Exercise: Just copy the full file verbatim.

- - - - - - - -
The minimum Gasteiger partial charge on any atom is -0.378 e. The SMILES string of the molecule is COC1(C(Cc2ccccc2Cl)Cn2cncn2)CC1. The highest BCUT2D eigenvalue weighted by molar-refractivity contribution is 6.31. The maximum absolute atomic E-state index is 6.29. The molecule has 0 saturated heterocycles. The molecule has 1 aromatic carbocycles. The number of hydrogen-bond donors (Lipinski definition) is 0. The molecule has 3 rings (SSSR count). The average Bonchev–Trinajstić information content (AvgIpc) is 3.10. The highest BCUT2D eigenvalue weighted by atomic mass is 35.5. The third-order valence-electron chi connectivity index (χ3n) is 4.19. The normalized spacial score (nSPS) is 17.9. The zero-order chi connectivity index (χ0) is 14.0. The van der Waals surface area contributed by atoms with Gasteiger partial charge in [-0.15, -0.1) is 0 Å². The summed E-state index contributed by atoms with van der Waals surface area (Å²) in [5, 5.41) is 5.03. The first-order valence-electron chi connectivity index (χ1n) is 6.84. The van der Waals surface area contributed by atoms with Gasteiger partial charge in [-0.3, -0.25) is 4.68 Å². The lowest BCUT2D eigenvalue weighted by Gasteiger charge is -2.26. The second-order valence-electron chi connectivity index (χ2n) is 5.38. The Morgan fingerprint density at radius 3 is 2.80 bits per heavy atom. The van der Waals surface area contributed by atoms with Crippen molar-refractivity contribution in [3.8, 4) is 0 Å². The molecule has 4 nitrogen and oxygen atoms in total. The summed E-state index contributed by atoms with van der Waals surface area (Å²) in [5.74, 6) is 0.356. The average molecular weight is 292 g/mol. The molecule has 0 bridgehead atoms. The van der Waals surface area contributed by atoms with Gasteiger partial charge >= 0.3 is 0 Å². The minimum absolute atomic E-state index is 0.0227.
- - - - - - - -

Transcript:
The minimum Gasteiger partial charge on any atom is -0.378 e. The SMILES string of the molecule is COC1(C(Cc2ccccc2Cl)Cn2cncn2)CC1. The highest BCUT2D eigenvalue weighted by molar-refractivity contribution is 6.31. The maximum absolute atomic E-state index is 6.29. The molecule has 0 saturated heterocycles. The molecule has 1 aromatic carbocycles. The number of hydrogen-bond donors (Lipinski definition) is 0. The molecule has 3 rings (SSSR count). The average Bonchev–Trinajstić information content (AvgIpc) is 3.10. The highest BCUT2D eigenvalue weighted by atomic mass is 35.5. The third-order valence-electron chi connectivity index (χ3n) is 4.19. The normalized spacial score (nSPS) is 17.9. The zero-order chi connectivity index (χ0) is 14.0. The van der Waals surface area contributed by atoms with Gasteiger partial charge in [-0.15, -0.1) is 0 Å². The summed E-state index contributed by atoms with van der Waals surface area (Å²) in [5, 5.41) is 5.03. The first-order valence-electron chi connectivity index (χ1n) is 6.84. The van der Waals surface area contributed by atoms with Gasteiger partial charge in [-0.3, -0.25) is 4.68 Å². The lowest BCUT2D eigenvalue weighted by Gasteiger charge is -2.26. The second-order valence-electron chi connectivity index (χ2n) is 5.38. The Morgan fingerprint density at radius 3 is 2.80 bits per heavy atom. The van der Waals surface area contributed by atoms with Crippen molar-refractivity contribution in [3.8, 4) is 0 Å². The molecule has 4 nitrogen and oxygen atoms in total. The summed E-state index contributed by atoms with van der Waals surface area (Å²) in [5.74, 6) is 0.356. The average molecular weight is 292 g/mol. The molecule has 0 bridgehead atoms. The van der Waals surface area contributed by atoms with Gasteiger partial charge >= 0.3 is 0 Å². The minimum absolute atomic E-state index is 0.0227.